You are here:

Electronics/question regarding Ohms Law.

Advertisement


Question
Hello Sir, I have already asked you this question but I am confused in your explanation that you gave last time. Please help me one more time in this question.
.
A 60 W bulb and a 100 W bulb are connected in series. Which of
them will glow more brightly when a constant pd is applied
across the circuit ?
.
No more values and clues are given in this question. What I did in solving this problem is I used a general formula: P = I^2 * R . In series, we have constant I for both bulbs, so P is directly proportional to R. So, 100 W bulb will have more R and hence glows more brightly. But, in your last email you told me that 60 W bulb will have high R. How is it possible ?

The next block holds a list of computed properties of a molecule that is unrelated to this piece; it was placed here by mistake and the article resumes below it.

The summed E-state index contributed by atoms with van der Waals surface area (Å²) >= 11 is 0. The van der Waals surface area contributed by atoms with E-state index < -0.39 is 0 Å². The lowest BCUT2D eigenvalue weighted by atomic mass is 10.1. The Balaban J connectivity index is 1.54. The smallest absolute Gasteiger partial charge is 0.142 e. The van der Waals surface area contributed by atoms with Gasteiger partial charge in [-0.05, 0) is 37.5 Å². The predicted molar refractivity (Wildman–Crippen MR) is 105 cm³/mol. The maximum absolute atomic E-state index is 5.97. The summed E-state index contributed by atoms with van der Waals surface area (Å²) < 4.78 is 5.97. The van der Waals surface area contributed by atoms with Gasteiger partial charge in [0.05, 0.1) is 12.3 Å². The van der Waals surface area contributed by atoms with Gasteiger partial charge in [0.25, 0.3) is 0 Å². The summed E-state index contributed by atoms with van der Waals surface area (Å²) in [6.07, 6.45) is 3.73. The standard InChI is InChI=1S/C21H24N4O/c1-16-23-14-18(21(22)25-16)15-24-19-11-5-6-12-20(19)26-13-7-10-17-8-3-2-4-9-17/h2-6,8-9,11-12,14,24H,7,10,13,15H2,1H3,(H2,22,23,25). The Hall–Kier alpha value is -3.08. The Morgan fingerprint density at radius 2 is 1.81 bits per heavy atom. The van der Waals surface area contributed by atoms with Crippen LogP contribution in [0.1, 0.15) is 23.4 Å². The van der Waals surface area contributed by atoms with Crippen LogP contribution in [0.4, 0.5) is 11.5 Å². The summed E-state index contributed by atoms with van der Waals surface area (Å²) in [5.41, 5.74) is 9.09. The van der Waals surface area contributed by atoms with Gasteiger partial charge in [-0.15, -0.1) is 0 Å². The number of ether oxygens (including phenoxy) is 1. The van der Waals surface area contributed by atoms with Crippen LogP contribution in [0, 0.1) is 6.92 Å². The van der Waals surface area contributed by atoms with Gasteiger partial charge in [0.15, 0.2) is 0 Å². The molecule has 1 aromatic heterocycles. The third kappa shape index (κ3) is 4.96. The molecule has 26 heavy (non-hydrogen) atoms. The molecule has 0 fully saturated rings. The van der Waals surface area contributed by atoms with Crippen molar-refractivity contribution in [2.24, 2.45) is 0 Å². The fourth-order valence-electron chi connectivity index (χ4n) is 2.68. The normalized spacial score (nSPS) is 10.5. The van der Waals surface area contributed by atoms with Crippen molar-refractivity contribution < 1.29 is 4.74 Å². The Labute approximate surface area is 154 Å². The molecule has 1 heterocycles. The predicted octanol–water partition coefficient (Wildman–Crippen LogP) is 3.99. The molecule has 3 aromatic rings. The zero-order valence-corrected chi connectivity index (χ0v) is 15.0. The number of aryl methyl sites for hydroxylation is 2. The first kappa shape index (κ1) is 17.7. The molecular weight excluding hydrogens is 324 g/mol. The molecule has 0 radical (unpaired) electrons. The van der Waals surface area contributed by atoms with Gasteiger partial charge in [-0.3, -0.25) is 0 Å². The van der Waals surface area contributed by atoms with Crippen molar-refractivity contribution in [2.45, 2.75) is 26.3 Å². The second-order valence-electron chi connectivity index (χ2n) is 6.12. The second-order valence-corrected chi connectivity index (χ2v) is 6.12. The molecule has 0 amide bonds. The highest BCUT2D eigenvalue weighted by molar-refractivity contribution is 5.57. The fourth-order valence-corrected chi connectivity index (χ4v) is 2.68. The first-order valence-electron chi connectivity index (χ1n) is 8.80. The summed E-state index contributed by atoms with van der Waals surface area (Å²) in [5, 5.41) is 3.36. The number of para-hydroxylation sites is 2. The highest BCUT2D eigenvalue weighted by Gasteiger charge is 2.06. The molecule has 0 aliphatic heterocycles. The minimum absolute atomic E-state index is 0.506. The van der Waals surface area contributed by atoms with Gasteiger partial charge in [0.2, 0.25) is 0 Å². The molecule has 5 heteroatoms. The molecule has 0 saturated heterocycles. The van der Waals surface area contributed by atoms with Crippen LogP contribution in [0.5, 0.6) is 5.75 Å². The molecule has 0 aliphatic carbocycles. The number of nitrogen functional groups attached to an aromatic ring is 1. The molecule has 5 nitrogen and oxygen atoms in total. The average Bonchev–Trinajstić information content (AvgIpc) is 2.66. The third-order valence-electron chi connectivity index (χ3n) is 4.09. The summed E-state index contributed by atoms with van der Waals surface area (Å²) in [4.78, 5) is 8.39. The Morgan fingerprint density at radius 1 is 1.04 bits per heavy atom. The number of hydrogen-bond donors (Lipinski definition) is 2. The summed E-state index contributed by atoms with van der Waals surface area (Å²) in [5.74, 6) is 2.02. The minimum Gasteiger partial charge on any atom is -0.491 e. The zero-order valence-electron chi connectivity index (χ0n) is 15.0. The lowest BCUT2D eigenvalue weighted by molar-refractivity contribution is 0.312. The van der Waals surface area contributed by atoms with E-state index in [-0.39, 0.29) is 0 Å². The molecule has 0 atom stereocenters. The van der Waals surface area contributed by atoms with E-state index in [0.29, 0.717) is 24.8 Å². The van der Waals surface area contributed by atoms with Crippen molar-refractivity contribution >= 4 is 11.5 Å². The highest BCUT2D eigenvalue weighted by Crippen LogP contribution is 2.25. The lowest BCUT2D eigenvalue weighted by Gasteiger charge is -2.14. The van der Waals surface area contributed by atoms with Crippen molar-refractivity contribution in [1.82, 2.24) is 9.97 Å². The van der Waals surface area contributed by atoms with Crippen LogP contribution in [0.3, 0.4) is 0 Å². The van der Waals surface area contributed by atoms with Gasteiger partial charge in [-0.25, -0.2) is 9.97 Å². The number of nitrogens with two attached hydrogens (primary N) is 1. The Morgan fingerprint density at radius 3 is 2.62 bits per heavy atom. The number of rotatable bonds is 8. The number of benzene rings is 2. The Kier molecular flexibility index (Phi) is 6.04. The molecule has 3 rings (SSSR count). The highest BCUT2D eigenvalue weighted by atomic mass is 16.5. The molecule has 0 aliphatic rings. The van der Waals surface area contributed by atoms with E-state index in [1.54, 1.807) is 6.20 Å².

Answer
No, P is proportional to I**2 isn't it?  More R means it would have less current when connected to the same voltage - which is where the bulb rating comes from.  Remember, the rating of the bulb is computed with the standard voltage across it; not from that which it will have across it when in series with the other one!

E = I*r100 + I*r60

Just looking at the logic of the bulb ratings; if one bulb dissipates 100w then it must have a lower resistance than the 60w bulb.  

Electronics

All Answers


Answers by Expert:


Ask Experts

Volunteer


ZZ

Expertise

Electronics questions about AC, DC and digital theory.

Experience

Graduate electrical engineer with over 40 years in electronic design, manufacturing, project organization and patent review. Experience in fields of industrial and consumer electronics (audio, video, acoustics, etc.)

Organizations
IEEE (Institute of Electrical and Electronics Engineers); Senior Life member AES (Audio Engineering Society), Fellow Life member

Education/Credentials
BSEE University of North Dakota

©2016 About.com. All rights reserved.